Globe iconLogin iconRecap iconSearch iconTickets icon
news

Marlins News

New-age synthetic turf installed at Marlins Park

@JoeFrisaro
April 3, 2020

MIAMI -- When baseball is finally played, the playing surface at Marlins Park will look the same as it has in the past. But upon closer review, it will be completely different, because the field has undergone a makeover. The natural grass that has been used since the ballpark opened

MIAMI -- When baseball is finally played, the playing surface at Marlins Park will look the same as it has in the past. But upon closer review, it will be completely different, because the field has undergone a makeover.

The natural grass that has been used since the ballpark opened in 2012 has been replaced by a new-age synthetic turf that strikingly resembles the real thing.

As MLB has been on pause due to the coronavirus pandemic, the installation of the new playing surface at Marlins Park has been completed.

The switch from natural grass to synthetic turf was addressed on the Marlins’ latest Beyond the Bases podcast, which is available on marlins.com/podcast.

Marlins Radio host Kyle Sielaff broke down the turf change with Marlins vice president of facilities Jeff King.

“The big benefit for us is that it maintains a consistent playing surface that will be safe for our players,” King said during the podcast.

In December, the club announced it would be switching to B1K: Batting A Thousand by Shaw Sports Turf.

“It’s the most advanced synthetic-turf system designed specifically to baseball on the market today,” King said.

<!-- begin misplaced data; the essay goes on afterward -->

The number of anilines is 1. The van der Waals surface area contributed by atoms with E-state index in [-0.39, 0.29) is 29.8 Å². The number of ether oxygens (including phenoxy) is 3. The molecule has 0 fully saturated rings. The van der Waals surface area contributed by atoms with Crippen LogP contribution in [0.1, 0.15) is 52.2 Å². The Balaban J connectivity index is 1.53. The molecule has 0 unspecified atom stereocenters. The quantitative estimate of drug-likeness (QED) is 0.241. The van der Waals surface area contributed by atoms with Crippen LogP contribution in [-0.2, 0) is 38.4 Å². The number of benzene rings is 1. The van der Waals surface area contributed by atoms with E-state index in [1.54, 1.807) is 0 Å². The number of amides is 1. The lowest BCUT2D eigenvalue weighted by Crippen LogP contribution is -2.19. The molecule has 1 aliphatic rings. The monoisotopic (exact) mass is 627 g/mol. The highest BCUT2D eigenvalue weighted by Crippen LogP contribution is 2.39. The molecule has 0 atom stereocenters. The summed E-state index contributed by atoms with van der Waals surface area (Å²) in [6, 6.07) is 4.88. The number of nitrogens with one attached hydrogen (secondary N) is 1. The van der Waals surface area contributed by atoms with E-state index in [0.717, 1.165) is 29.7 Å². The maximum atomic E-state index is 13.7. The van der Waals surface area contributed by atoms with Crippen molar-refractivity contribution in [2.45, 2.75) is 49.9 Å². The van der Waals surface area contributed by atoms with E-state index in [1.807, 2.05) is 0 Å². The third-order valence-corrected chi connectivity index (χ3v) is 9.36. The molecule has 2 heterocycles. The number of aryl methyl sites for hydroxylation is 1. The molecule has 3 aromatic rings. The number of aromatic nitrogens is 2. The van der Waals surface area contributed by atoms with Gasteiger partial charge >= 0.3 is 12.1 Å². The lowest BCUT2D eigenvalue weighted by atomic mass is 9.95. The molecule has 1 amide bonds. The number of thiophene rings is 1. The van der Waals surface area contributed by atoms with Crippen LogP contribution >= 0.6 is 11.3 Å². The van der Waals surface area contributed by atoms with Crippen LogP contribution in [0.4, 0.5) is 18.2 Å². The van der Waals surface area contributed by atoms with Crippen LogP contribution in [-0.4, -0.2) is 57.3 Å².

The Marlins, D-backs and Rangers are the three MLB parks using the B1K surface.

“They’ve come up with a system that mimics as close to a natural-grass surface as is out there,” King said.

On social media, @MarlinsRadio tweeted a picture of the new playing surface.

From the photo, the surface closely resembles natural grass. By design, the outfield and infield grass are striped with two different shades of green, one darker than the other.

Actually, the entire surface itself is exactly the same. The Shaw system has seven different shades of green, and the Marlins narrowed it down to two.

“They were selected to mimic the mowing patterns that our grounds crews have used in the past at Marlins Park,” King said.

The stripes in the outfield are 7 1/2 feet wide, and the stripes on the infield are 3 feet wide.

When Marlins Park opened in 2012, it used Bermuda grass called Tifway (or Tiff) 419. From 2014-19, Marlins Park used paspalum grass, which held up fairly nicely over the 162-game season. But maintaining the surface was a daily challenge for the grounds crew in the retractable-roof facility. Getting the right amount of sunlight -- in right field, in particular -- was an issue.

“Getting the natural-grass surface to grow was probably our most consistent challenge that we had,” King said.

Now with the B1K turf, the surface is expected to be the same on the last game of the season as it is for the first. Plus, it opens up opportunities to play more high school games at Marlins Park, without risking damaging the surface.

Fans playing catch on the field, on days like Father’s Day and season-ticket holder events, shouldn’t be as much of an issue as in the past.

The synthetic surface and adjusting the outfield fences in center and right-center were the two major ballpark enhancements in the offseason. Center field is going from 407 feet to 400 feet, and right-center from 399 feet to 387 feet.

The surface was ready to be tested by Marlins players about the time MLB cancelled the remainder of Spring Training on March 12. The team had planned on having several players go to Marlins Park in mid-March to see how the field plays.

How fast the field plays also can be adjusted by the grounds crew by adding a certain amount of moisture to the surface. So even though the turf is synthetic, it still will be watered.

“Our goal is to make it play as close to the surface at Marlins Park since 2014-19,” King said. “We wanted to mimic the paspalum surface that we had for six seasons.”

Joe Frisaro has covered the Marlins for MLB.com since 2002. Follow him on Twitter @JoeFrisaro and listen to his podcast.